Kevin O'Leary said, “We’re nowhere in the adoption. The truth is…there’s no institutional capital. We’re nowhere. We’re nothing.” That assessment may seem to contradict the regular drumbeat of news on TradFi firms crossing over into DeFi.
On this weekend’s episode of Empire, Kevin O’Leary (of Shark Tank fame) was asked where we are in the cycle of adoption of crypto as an asset class.
“We’re nowhere in the adoption. The truth is…there’s no institutional capital. We’re nowhere. We’re nothing.”
That assessment may seem to contradict the regular drumbeat of news on TradFi firms crossing over into DeFi.
But these TradFi crossovers are mostly looking to take money out of crypto, not bring new money in: VCs create new coins to sell to retail, hedge funds arbitrage market inefficiencies, and banks facilitate for large investors.
What's not on that list of crossovers is the biggest, most important category from traditional finance: Asset manager.
These are the stock pickers and asset allocators running trillions in actively managed money on behalf of mutual funds, pension funds, family offices, sovereign wealth funds, endowments, etc.
Those types have yet to show up in crypto in any great numbers, which is why O’Leary says “we’re nowhere.”
It's natural, however, that asset managers would be last to arrive.
VCs are seed funding the assets for them to invest in. Hedge funds are creating liquid and efficient markets. And banks are building the infrastructure institutional investors require to feel safe.
We’ll need more of each of those for traditional asset managers to even consider investing in crypto.
But when they do consider it, will they like what they see?
Kevin O'Leary thinks so: “In the next 10, 12 years, crypto will be the 12th sector of the S&P.”
I'm a little more skeptical.
Time to Play Ball?
Traditional asset managers are in the business of investing in productive assets.
That precludes bitcoin and ether, which are stores-of-value — great for macro funds that trade in and out of things like gold, oil futures and Swiss francs, but not a substitute for cash-flow-generating stocks and bonds.
You could argue that the staking yield on ETH is like a dividend, and it sort of is.
But here’s one of my higher conviction assumptions: Asset managers won’t ever take smart contract risk.
Staking ETH entails smart contract risk, which, I think, eliminates ETH from consideration by traditional asset managers.
It also eliminates a lot of the rest of the crypto landscape: The vast majority of protocols that generate “cash” flow do not just return those flows to token holders. They pay them out only to stakers.
So to receive the cash flows they are always targeting, asset managers would have to stake their tokens.
I don’t think asset managers will ever stake tokens.
If they were to stake their tokens, once you get past ETH, the cash flows are a bit suspect, anyway.
Bond investors have a legal claim on cash flows, of course. And equities investors have assurances from management that the raison d’etre of their companies is to return capital to shareholders.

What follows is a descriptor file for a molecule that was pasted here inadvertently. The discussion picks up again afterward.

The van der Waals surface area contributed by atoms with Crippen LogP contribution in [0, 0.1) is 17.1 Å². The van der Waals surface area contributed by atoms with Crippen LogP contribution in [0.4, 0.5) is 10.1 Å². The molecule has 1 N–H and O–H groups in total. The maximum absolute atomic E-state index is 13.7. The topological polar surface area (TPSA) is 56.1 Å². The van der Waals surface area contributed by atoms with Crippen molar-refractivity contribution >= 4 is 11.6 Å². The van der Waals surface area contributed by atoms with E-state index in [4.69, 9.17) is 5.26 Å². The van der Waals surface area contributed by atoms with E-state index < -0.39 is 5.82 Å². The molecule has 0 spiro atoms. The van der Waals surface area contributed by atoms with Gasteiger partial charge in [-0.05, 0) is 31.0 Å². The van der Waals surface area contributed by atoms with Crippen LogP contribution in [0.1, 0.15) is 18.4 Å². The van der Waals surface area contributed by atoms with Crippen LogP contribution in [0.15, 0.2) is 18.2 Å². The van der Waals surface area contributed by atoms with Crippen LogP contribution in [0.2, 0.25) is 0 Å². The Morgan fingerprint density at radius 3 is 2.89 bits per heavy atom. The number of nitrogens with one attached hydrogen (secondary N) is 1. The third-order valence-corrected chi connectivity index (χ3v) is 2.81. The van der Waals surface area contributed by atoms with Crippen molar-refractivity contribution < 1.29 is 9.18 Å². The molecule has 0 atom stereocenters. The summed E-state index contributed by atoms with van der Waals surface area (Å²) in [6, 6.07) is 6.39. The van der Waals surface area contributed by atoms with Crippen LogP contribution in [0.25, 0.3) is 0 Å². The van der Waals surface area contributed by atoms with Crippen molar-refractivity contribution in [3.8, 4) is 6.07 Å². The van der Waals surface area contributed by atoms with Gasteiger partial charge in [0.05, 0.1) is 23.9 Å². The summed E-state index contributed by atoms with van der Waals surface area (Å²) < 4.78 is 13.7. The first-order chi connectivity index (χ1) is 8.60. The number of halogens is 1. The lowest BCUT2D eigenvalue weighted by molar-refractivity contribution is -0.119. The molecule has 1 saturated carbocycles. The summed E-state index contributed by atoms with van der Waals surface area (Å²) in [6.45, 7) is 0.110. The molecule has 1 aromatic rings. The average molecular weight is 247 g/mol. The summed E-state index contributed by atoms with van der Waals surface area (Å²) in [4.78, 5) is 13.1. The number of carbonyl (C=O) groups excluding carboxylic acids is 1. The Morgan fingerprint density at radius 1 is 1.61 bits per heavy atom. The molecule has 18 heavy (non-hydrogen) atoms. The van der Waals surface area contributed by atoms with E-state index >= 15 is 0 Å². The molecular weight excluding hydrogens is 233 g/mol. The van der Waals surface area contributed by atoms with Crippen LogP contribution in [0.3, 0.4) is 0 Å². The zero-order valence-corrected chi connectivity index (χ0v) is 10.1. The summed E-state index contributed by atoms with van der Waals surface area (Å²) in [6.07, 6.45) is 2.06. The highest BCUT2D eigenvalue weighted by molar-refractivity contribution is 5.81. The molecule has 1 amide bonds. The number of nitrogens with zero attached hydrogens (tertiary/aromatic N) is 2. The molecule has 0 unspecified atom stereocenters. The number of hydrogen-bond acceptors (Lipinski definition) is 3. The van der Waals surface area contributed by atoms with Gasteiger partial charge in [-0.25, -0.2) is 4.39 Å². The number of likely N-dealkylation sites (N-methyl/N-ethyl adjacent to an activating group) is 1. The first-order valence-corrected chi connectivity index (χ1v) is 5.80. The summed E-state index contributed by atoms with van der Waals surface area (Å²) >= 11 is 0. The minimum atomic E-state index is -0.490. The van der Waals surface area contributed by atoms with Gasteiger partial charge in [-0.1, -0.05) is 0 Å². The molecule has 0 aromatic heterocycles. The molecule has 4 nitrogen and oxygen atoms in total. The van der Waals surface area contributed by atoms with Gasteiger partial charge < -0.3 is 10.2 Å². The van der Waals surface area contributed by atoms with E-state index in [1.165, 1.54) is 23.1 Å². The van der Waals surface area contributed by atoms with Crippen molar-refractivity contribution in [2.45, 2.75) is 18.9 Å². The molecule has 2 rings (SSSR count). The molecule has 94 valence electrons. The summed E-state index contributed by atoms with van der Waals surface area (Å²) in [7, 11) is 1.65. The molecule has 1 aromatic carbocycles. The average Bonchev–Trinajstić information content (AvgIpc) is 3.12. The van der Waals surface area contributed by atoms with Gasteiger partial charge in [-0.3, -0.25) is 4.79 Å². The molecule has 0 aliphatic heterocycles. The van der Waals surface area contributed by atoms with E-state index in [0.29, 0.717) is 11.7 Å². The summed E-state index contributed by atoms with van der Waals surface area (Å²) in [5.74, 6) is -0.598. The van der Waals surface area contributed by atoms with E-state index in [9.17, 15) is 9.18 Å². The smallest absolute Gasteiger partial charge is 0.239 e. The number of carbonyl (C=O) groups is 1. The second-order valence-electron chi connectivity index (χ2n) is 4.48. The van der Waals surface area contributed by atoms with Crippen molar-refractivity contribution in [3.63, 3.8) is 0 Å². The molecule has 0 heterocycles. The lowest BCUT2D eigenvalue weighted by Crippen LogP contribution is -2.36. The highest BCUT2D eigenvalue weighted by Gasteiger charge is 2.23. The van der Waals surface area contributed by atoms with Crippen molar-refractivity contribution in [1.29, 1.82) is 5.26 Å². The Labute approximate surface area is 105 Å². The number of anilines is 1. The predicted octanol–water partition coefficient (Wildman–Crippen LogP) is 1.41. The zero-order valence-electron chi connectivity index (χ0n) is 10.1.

This is not the case in crypto.
With tokens, there are no management teams to ensure that cash flows are returned to shareholders.
If a protocol does make excess returns, they won’t be paid out to token holders unless holders vote to do so.
You might expect they would, but, as evidenced by the unactivated fee switch at Uniswap, it’s not a given: Many crypto investors believe profits should be used only to benefit the protocol, not token holders.
And the SEC likely agrees: A DAO that returns profits to token holders risks being declared an unregistered security.
There are reasonable counter-arguments to that view, but I think it’s safe to assume that large asset managers won’t ever buy something that might turn out to be an unregistered security.
But let’s say the SEC allows it, and token holders vote for it: The cash flows in question may be more of a leaky faucet than a gushing fire hose.
Sustainable cash flows generally come from moats, and crypto does not lend itself to moats.
Crypto is open-source, which means that any protocol earning excess returns is at risk of being forked.
There are no patents or intellectual property in crypto, and there will never be an antitrust case because no one will ever have a monopoly on anything.
Without patents and monopolies, there may not be much rent to extract, which makes crypto less interesting to investors: Asset managers are mostly interested in extracting rents.
Businesses accrue value over time by building patented products and brands, proprietary databases of information and captured bases of customers.
I’m not sure any of that happens in crypto.
BUIDL and They’ll Come?
Kevin O’Leary’s view is that the only thing holding back the institutions is regulatory uncertainty:
“They’re never going to invest in it until we get policy. Until we get regulated. And that’s the whole investment thesis. You’re getting ahead of the institution here.”
The rest of the industry seems to agree: VCs are getting ahead of the institutions by seeding new tokens to sell to them. Hedge funds are joining in ever greater numbers, ready to arb their trades. And banks are getting set up to facilitate their business.
But once institutions do get the regulatory green light, I’m not sure they’ll be hitting the gas pedal very hard.
Which, in my view, would be for the best.
We really have no need for traditional asset managers at the moment. Things are being built plenty fast, and valuations are plenty high without them.
Crypto will create a lot of value for users. But it may not capture much of it for investors.
The DeFi field of dreams should be built for the users who will most certainly come.